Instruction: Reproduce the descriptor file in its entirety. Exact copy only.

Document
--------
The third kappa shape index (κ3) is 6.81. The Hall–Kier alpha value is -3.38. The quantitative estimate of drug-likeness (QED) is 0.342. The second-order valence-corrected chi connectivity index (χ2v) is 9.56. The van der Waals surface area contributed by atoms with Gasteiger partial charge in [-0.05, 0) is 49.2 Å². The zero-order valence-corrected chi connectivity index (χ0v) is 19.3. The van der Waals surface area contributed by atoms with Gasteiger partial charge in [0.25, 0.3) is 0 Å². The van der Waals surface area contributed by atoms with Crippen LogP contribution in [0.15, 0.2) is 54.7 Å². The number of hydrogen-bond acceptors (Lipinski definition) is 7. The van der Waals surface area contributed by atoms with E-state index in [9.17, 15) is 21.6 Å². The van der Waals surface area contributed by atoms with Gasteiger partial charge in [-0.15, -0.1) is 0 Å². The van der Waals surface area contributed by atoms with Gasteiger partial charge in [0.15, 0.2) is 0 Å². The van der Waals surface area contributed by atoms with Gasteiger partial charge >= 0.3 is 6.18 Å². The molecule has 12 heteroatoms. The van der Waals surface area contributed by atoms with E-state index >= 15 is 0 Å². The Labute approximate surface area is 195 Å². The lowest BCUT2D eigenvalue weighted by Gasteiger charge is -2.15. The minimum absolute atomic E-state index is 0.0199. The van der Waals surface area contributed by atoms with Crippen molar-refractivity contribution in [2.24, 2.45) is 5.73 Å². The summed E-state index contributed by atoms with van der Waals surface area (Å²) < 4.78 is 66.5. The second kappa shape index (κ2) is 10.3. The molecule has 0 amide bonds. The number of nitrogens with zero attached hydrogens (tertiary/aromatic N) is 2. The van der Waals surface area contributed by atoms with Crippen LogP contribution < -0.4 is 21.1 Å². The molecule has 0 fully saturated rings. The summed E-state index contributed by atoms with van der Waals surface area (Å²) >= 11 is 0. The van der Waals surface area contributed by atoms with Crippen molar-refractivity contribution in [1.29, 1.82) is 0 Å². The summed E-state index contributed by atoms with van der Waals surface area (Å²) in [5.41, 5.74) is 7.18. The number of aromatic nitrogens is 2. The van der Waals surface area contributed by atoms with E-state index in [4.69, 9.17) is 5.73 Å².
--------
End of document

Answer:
The third kappa shape index (κ3) is 6.81. The Hall–Kier alpha value is -3.38. The quantitative estimate of drug-likeness (QED) is 0.342. The second-order valence-corrected chi connectivity index (χ2v) is 9.56. The van der Waals surface area contributed by atoms with Gasteiger partial charge in [-0.05, 0) is 49.2 Å². The zero-order valence-corrected chi connectivity index (χ0v) is 19.3. The van der Waals surface area contributed by atoms with Gasteiger partial charge in [0.25, 0.3) is 0 Å². The van der Waals surface area contributed by atoms with Crippen LogP contribution in [0.15, 0.2) is 54.7 Å². The number of hydrogen-bond acceptors (Lipinski definition) is 7. The van der Waals surface area contributed by atoms with E-state index in [9.17, 15) is 21.6 Å². The van der Waals surface area contributed by atoms with Gasteiger partial charge in [-0.15, -0.1) is 0 Å². The van der Waals surface area contributed by atoms with Gasteiger partial charge in [0.15, 0.2) is 0 Å². The van der Waals surface area contributed by atoms with Gasteiger partial charge >= 0.3 is 6.18 Å². The molecule has 12 heteroatoms. The van der Waals surface area contributed by atoms with E-state index >= 15 is 0 Å². The Labute approximate surface area is 195 Å². The lowest BCUT2D eigenvalue weighted by Gasteiger charge is -2.15. The minimum absolute atomic E-state index is 0.0199. The van der Waals surface area contributed by atoms with Crippen molar-refractivity contribution in [2.24, 2.45) is 5.73 Å². The summed E-state index contributed by atoms with van der Waals surface area (Å²) < 4.78 is 66.5. The second kappa shape index (κ2) is 10.3. The molecule has 0 amide bonds. The number of nitrogens with zero attached hydrogens (tertiary/aromatic N) is 2. The van der Waals surface area contributed by atoms with Crippen LogP contribution < -0.4 is 21.1 Å². The molecule has 0 fully saturated rings. The summed E-state index contributed by atoms with van der Waals surface area (Å²) >= 11 is 0. The van der Waals surface area contributed by atoms with Crippen molar-refractivity contribution in [1.29, 1.82) is 0 Å². The summed E-state index contributed by atoms with van der Waals surface area (Å²) in [5.41, 5.74) is 7.18. The number of aromatic nitrogens is 2. The van der Waals surface area contributed by atoms with E-state index in [4.69, 9.17) is 5.73 Å².